The UK’s most haunted railway stations revealed from King’s Cross to Carlisle  

  • Dozens of train passengers have reported having spooky experiences at rail stations across the UK 
  • Spooky encounters include a screaming woman at King’s Cross and a growling dog in Moulsecoomb
  • Some railway workers have resorted to quitting their jobs because of continual supernatural sightings

With shadowy lighting, mechanical noises whirring and long corridor-like platforms, it’s easy to feel a little uneasy when waiting for a train at the station after dark.

And it appears dozens of travellers have had spooky experiences around the rail tracks, with reports of spine-chilling apparitions patrolling lines.

From a screaming woman at King’s Cross, London, to a growling dog in Moulsecoomb, Sussex, here’s a round-up of some of the most haunted train stations across the country… 


Boo-tiful scenery: From a screaming woman at King’s Cross, London, to a growling dog in Moulsecoomb, Sussex, MailOnline Travel has put together a round-up of some of the most haunted train stations across the country

King’s Cross, London


Cosmopolitan ghoul: The first sighting of a frightening female apparition at King’s Cross was in 1988

Who or what: A cosmopolitan young woman with long brown hair wearing modern clothing is said to walk the corridors of one of London’s busiest stations.

The lady is said to scream loudly with arms outstretched – but when people come to her aid, she disappears into thin air. 

The first sighting of this frightening apparition was in 1988 and the infamous King’s Cross fire of 1987 is believed to be the cause of these supernatural incidents.

Covent Garden, London


Theatrical touch: Covent Garden’s Tube station has been the site of eerie goings-on for over half a century

Who or what: Covent Garden’s Tube station has been the site of eerie goings-on for over half a century, with numerous witnesses claiming to have spotted a tall man in a hat, coat and gloves stalking the dark tunnels of the Underground (and even the staff rest room).

The menacing spectre has provoked numerous Tube workers into requesting a transfer. 

Many claim the scary figure bears an uncanny resemblance to actor William Terris, who was murdered in 1897 at the nearby Strand. 

Moulsecoomb, Sussex


Paws for thought: Travellers at Moulsecoomb station claim to hear a dog panting and growling when there is no animal there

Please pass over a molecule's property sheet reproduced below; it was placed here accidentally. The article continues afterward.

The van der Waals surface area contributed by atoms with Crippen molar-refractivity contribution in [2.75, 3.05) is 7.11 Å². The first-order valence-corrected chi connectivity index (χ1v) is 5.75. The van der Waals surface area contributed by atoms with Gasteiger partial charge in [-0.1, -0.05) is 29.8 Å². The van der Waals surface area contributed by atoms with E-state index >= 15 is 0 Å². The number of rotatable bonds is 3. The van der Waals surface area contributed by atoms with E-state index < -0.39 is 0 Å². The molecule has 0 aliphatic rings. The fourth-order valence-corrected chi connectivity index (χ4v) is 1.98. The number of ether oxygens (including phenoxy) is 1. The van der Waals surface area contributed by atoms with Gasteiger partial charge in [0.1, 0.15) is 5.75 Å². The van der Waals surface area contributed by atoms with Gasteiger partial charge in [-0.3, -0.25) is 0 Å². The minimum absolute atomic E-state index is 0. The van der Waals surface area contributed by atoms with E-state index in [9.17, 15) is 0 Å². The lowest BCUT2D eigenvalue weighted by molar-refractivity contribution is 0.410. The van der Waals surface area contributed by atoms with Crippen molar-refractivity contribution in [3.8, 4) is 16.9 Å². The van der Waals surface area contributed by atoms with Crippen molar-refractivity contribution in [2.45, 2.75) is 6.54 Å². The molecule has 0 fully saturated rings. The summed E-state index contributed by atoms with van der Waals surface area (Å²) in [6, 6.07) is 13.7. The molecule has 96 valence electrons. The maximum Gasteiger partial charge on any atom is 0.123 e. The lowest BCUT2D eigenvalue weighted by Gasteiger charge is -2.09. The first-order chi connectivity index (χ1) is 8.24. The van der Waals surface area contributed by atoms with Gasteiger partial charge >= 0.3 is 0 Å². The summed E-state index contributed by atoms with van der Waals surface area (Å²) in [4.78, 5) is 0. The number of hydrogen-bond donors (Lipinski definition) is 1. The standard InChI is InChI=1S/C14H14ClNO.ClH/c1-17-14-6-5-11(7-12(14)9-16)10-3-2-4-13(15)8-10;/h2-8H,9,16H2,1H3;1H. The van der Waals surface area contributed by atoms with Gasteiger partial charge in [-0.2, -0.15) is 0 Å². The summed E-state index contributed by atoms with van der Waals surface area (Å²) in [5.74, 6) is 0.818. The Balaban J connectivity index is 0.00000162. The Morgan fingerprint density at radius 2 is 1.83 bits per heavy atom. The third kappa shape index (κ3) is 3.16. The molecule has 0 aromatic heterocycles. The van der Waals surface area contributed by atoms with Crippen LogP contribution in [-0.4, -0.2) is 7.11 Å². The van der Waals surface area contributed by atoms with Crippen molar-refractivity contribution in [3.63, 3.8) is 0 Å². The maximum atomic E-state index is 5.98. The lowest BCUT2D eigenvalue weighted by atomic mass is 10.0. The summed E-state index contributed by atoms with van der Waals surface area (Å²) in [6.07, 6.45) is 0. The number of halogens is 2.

Who or what: Travellers at Moulsecoomb station claim to hear a dog panting and growling when there is no animal there.

Stories about the ‘hell hound’ date back almost several decades, and have even made it into the popular book Brighton Ghosts and Hove Hauntings.

The terrifying beast is also detailed in the book Bizarre Brighton, by Christopher Horlock.

Bolton Street, Lancashire


Eerie feeling: The waiting room at Bury Bolton Street station in Lancashire is said to be haunted by a hooded ghoul

Who or what: The waiting room at Bury Bolton Street station in Lancashire is said to be haunted by a hooded ghoul.

In 2007, a local man took a photograph of his grandson waiting for a train, but later found the youngster was joined by a ghostly figure when the image was developed.

Since then, word has spread that the commuter hub might be haunted.

Carlisle, Cumbria


Grand exterior: Carlisle railway station, which was built in 1847 for £53,000, has a series of rooms said to be haunted

Who or what: Carlisle railway station, which was built in 1847 for £53,000, has a series of rooms said to be haunted.

It’s rumoured that a headless man roams Platform 8 a while a veiled woman lurks in the undercroft. 

Virgin Trains, who operate at the station, employed a paranormal consultant to investigate the situation in 2014 after a succession of station masters found it impossible to work in many of the station’s ‘spooky’ offices. 

New Street, Birmingham


Grim history: New Street station is deemed one of Birmingham’s most haunted sites, with four platform suicides

Who or what: New Street station is deemed one of Birmingham’s most haunted sites.